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Recent Advances in Orthopædic Surgery

JAMA. 1937;109(1):73-74. doi:10.1001/jama.1937.02780270075029.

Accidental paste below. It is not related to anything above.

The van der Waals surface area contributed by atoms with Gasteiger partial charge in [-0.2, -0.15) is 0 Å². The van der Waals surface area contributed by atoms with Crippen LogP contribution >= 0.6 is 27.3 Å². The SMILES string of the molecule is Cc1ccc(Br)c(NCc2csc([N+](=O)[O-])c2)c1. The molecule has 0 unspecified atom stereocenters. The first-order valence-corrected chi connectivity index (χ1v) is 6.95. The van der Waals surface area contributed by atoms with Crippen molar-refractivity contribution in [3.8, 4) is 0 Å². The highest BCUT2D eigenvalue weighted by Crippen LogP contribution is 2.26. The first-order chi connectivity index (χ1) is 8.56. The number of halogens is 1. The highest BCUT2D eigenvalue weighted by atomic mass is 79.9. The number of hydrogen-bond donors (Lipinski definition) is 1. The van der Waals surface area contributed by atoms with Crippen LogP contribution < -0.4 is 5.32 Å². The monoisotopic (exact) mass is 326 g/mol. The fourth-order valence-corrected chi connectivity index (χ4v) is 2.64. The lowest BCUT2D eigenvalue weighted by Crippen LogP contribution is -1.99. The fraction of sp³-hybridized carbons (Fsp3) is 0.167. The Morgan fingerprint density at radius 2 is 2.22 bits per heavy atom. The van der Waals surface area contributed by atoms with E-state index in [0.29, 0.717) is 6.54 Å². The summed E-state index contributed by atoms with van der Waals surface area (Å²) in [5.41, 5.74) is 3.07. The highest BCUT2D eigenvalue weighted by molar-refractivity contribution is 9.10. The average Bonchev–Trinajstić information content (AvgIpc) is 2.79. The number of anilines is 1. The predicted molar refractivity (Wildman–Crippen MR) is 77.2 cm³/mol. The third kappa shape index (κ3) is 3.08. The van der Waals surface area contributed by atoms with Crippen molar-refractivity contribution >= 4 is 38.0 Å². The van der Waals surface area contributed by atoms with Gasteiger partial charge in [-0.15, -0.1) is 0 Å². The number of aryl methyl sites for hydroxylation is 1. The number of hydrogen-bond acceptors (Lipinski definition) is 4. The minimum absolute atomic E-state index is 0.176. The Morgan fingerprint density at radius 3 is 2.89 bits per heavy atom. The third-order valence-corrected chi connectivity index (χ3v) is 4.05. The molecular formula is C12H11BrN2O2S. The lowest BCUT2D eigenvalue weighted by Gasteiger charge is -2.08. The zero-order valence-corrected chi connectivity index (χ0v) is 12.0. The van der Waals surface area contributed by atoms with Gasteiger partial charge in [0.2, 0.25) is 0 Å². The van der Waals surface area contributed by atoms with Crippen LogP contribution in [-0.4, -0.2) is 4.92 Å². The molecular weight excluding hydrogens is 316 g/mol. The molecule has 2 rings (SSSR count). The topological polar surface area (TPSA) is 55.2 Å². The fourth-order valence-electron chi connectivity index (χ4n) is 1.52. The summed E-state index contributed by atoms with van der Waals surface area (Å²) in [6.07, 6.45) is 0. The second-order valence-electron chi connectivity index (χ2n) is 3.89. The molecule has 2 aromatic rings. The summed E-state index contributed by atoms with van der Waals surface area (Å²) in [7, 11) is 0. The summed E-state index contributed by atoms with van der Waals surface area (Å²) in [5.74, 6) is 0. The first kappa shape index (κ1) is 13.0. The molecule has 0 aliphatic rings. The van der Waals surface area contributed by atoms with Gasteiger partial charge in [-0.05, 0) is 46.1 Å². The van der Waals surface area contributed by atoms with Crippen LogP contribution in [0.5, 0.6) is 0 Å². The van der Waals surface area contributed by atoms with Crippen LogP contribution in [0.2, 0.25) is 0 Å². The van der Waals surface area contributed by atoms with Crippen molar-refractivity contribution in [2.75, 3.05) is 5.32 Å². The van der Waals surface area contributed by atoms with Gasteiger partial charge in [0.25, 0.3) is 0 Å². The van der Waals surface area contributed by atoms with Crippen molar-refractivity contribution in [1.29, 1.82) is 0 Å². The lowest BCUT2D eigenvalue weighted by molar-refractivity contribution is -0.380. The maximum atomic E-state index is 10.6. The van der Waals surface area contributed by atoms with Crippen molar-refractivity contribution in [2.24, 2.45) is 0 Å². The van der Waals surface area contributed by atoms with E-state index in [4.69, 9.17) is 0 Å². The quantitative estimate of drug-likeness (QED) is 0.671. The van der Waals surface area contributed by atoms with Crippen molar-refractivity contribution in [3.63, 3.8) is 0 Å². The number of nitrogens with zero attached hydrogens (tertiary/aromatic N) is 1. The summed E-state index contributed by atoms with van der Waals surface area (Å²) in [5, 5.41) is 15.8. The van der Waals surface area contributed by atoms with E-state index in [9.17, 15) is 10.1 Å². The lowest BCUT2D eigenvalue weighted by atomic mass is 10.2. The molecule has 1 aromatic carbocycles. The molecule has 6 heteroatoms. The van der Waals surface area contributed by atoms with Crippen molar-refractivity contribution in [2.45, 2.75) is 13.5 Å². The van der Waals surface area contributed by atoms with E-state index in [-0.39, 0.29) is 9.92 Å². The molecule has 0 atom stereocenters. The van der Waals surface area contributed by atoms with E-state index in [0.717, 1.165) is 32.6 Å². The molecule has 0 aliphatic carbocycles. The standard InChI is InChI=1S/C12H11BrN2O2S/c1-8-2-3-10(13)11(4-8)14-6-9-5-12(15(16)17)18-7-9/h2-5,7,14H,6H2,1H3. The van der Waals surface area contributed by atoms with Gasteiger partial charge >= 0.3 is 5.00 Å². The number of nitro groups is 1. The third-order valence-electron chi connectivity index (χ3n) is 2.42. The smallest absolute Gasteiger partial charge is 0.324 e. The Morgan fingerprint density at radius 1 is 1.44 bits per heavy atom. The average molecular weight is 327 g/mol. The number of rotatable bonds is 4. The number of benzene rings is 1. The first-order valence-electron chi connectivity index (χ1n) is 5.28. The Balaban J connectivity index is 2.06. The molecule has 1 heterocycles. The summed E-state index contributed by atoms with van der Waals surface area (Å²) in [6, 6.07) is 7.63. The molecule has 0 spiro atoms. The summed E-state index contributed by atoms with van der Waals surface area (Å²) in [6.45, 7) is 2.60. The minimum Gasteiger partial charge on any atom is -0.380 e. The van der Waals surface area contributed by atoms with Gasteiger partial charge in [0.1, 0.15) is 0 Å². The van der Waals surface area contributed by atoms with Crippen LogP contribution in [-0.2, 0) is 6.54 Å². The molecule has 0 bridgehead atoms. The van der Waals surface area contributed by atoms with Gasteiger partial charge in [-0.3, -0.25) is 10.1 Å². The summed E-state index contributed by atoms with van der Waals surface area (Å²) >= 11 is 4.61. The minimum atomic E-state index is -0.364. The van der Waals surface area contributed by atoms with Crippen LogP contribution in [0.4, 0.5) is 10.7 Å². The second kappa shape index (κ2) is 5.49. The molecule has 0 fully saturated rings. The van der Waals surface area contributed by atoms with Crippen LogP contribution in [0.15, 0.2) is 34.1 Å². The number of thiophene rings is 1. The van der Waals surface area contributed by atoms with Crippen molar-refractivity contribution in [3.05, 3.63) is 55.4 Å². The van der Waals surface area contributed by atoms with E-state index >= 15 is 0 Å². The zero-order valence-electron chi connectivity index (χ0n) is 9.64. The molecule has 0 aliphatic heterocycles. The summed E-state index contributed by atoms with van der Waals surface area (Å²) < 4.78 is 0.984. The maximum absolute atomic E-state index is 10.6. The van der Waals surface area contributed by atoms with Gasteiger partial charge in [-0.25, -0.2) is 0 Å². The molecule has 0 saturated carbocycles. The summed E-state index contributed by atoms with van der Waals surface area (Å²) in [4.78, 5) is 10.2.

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In line with the policy of the "Recent Advances" series, the authors have attempted to discuss the present status of orthopedics in the light of newer developments. The subject matter is judiciously presented and generally expresses the consensus. On controversial problems, the various theories are presented concisely and fairly. The opening chapters, on bone growth, transplantation and chemistry, present an elemental but fundamentally sound review. Tumors of the bone are treated in compendium, almost outline, fashion, the classification of Geschickter and Copeland being followed. Osteomyelitis, arthritis and suppurative arthritis are discussed briefly. The section on tuberculosis of the joints is conservative. However, the recommendation of the authors to allow patients to walk in a knee length spica for from six to eight weeks, preparatory to a fusion operation on a tuberculous hip that has just become quiescent, may be questioned. The dangers of recrudescence outweigh the benefits of improved circulation


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